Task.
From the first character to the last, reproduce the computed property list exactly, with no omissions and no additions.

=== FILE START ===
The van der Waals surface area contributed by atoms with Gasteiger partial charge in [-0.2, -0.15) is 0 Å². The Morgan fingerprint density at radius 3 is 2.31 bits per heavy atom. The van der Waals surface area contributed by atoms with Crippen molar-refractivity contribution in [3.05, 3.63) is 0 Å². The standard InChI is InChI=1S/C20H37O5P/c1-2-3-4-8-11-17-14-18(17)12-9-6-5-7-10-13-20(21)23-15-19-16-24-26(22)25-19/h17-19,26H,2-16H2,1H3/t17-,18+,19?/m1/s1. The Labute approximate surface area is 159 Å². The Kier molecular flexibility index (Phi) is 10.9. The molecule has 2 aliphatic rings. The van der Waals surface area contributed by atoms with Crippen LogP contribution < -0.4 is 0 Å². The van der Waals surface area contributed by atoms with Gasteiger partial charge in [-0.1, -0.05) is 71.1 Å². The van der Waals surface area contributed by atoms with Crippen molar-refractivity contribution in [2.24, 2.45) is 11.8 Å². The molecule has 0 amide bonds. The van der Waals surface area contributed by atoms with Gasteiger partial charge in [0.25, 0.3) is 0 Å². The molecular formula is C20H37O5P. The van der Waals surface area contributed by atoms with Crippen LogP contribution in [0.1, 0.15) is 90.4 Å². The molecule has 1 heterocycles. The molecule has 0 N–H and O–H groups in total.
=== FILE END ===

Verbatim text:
The van der Waals surface area contributed by atoms with Gasteiger partial charge in [-0.2, -0.15) is 0 Å². The Morgan fingerprint density at radius 3 is 2.31 bits per heavy atom. The van der Waals surface area contributed by atoms with Crippen molar-refractivity contribution in [3.05, 3.63) is 0 Å². The standard InChI is InChI=1S/C20H37O5P/c1-2-3-4-8-11-17-14-18(17)12-9-6-5-7-10-13-20(21)23-15-19-16-24-26(22)25-19/h17-19,26H,2-16H2,1H3/t17-,18+,19?/m1/s1. The Labute approximate surface area is 159 Å². The Kier molecular flexibility index (Phi) is 10.9. The molecule has 2 aliphatic rings. The van der Waals surface area contributed by atoms with Crippen LogP contribution < -0.4 is 0 Å². The van der Waals surface area contributed by atoms with Gasteiger partial charge in [-0.1, -0.05) is 71.1 Å². The van der Waals surface area contributed by atoms with Crippen molar-refractivity contribution in [2.24, 2.45) is 11.8 Å². The molecule has 0 amide bonds. The van der Waals surface area contributed by atoms with Gasteiger partial charge in [0.25, 0.3) is 0 Å². The molecular formula is C20H37O5P. The van der Waals surface area contributed by atoms with Crippen LogP contribution in [0.1, 0.15) is 90.4 Å². The molecule has 1 heterocycles. The molecule has 0 N–H and O–H groups in total.